* Dollar bond oversubscribed as investors ignore challenges
* Rand cheered by investor interest
* Downgrades to junk still looming
(Recasts lead with successful foreign bond issuance)
By Mfuneko Toyana
JOHANNESBURG, Sept 30 South Africa issued a pair
of new dollar bonds worth $3 billion on Friday in a surprise
show of confidence by investors in an economy that narrowly
avoided recession and faces possible downgrades to junk in
The rand erased losses after the issuance was
announced, and was 0.86 percent firmer against the dollar at
13.7600 by 1440 GMT, lapping up the positive sentiment as
yield-hungry investors ignored the country's dismal growth
"There have been a lot of ratings downgrades across the
globe this year, which really helps those countries which
maintain their investment grade ratings," said managing director
of ETM Analytics George Glynos.
"So South Africa is still benefiting from the fact that it
has an investment grade rating."
Fitch and SP Global Ratings both score the country's debt at
BBB-, the lowest rung on the investment ladder, with a negative
outlook. The next round of reviews are due in December.
On Thursday a Standard & Poor's executive warned that slow
reform of state-owned firms and the upheaval swirling around the
finance minister, along with low growth, posed a risk to the
country's investment grade status.
Deputy Governor of the Reserve Bank Daniel Mminele echoed
those concerns at a financial conference on Friday, saying that
the current growth rates were "woefully inadequate" and that the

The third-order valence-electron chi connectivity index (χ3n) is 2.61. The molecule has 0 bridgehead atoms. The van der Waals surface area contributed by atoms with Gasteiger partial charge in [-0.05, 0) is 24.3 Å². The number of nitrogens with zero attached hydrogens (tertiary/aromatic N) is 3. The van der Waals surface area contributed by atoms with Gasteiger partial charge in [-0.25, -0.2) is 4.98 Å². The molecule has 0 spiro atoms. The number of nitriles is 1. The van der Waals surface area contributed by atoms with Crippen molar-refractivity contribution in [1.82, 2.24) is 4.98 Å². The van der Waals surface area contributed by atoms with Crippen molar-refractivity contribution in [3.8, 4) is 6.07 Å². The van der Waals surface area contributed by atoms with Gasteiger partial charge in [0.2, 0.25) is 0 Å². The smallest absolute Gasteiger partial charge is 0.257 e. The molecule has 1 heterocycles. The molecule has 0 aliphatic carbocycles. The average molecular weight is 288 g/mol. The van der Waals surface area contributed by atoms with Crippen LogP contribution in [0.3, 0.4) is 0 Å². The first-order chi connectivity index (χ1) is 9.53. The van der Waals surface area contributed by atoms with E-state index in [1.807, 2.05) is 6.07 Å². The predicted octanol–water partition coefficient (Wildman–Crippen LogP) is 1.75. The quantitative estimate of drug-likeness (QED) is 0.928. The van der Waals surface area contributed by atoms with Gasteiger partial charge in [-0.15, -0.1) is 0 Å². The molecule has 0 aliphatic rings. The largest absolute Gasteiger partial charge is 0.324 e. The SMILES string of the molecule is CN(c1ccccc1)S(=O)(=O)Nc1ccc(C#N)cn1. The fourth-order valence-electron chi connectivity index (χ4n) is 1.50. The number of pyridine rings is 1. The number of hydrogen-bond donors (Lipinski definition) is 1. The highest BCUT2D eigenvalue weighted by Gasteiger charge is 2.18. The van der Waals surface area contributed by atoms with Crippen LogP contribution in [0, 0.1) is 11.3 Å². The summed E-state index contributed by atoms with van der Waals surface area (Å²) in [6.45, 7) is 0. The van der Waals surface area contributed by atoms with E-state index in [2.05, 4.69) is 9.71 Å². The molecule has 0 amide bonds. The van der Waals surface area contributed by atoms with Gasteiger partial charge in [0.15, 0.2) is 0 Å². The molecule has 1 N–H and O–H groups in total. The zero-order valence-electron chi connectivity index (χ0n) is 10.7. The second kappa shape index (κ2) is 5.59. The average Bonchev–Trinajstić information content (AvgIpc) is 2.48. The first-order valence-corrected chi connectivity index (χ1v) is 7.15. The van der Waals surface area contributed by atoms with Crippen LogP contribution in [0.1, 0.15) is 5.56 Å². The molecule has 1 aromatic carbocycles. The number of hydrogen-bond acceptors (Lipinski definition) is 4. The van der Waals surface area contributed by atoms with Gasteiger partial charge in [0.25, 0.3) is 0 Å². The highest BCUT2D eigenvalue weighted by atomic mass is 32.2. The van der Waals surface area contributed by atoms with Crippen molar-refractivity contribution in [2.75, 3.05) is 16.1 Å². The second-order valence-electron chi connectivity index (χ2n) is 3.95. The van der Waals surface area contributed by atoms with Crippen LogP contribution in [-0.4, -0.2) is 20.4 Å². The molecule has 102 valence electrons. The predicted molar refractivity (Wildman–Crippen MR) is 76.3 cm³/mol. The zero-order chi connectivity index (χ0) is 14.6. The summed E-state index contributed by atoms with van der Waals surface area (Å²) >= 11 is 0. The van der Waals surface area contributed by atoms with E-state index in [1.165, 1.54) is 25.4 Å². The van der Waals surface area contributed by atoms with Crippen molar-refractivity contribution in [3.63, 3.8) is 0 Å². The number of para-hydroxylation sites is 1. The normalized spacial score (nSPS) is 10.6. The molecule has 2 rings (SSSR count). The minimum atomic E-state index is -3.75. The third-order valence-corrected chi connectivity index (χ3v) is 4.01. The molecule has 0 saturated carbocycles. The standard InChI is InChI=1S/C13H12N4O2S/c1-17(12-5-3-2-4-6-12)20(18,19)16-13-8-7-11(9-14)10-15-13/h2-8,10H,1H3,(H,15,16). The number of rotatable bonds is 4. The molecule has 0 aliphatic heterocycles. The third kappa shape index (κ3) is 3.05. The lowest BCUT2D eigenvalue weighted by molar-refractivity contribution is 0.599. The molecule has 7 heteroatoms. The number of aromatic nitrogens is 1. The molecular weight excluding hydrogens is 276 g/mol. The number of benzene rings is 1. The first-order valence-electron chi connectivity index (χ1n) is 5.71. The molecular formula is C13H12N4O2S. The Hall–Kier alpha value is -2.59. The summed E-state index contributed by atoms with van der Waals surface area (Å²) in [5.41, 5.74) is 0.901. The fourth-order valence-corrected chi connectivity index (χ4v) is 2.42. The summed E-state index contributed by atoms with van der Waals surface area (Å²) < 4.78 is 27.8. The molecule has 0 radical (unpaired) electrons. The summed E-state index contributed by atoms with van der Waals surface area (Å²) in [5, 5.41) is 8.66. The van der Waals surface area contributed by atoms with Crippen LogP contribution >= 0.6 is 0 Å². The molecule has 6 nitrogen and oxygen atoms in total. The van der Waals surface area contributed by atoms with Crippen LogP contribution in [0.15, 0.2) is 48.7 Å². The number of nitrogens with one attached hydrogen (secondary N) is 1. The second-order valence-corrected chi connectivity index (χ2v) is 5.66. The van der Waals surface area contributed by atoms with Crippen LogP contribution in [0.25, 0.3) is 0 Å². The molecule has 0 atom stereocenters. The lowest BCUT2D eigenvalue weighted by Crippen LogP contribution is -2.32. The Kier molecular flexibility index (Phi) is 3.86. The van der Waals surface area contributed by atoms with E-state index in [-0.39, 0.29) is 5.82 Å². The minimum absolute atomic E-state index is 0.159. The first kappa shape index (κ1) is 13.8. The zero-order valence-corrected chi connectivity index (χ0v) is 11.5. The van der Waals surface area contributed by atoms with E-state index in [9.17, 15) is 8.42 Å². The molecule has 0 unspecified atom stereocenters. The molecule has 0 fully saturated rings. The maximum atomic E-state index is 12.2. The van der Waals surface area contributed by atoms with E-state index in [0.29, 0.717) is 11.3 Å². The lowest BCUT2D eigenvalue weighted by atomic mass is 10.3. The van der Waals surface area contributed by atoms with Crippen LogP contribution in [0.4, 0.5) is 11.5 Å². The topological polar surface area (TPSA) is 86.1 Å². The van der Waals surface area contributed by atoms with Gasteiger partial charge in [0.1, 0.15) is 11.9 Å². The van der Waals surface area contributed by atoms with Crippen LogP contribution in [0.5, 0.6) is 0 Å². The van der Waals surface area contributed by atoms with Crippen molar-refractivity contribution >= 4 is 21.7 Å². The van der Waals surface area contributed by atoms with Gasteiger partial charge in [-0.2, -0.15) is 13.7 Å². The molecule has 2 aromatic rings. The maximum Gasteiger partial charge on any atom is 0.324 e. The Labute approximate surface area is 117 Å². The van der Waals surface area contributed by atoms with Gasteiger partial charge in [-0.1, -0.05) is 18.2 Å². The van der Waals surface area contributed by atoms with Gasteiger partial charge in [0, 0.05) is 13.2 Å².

country needed to stabilise policies to reassure
While the economy managed to grow 3.3 percent in the second
quarter after a 1.2 percent contraction in the first, analysts
warn growth will remain around 1 percent in the medium term,
stifled by falling global demand for commodities and weak
production at home.
The central bank estimates Africa's most industrialised
economy will grow only 0.4 percent in 2016.
Investors have also been rattled by a probe into Finance
Minister Pravin Gordhan by an elite police unit investigating
his role in establishing a spy unit in the revenue service.
Opposition parties and civil society have described the
probe as a "witch-hunt" by factions allied to President Jacob
Zuma. The president denies that there is a rift between him and
the finance minister.
Nineteen of 23 economists surveyed by Reuters in August said
that the investigation of the finance minister posed a
"significant" risk of triggering a downgrade.
The country also faces high unemployment, poverty and
student unrest, while infighting in the ruling African National
Congress and accusations of government corruption are seen
hobbling much-needed economic reforms.
(Additional reporting by Ed Stoddard; Editing by Dominic Evans)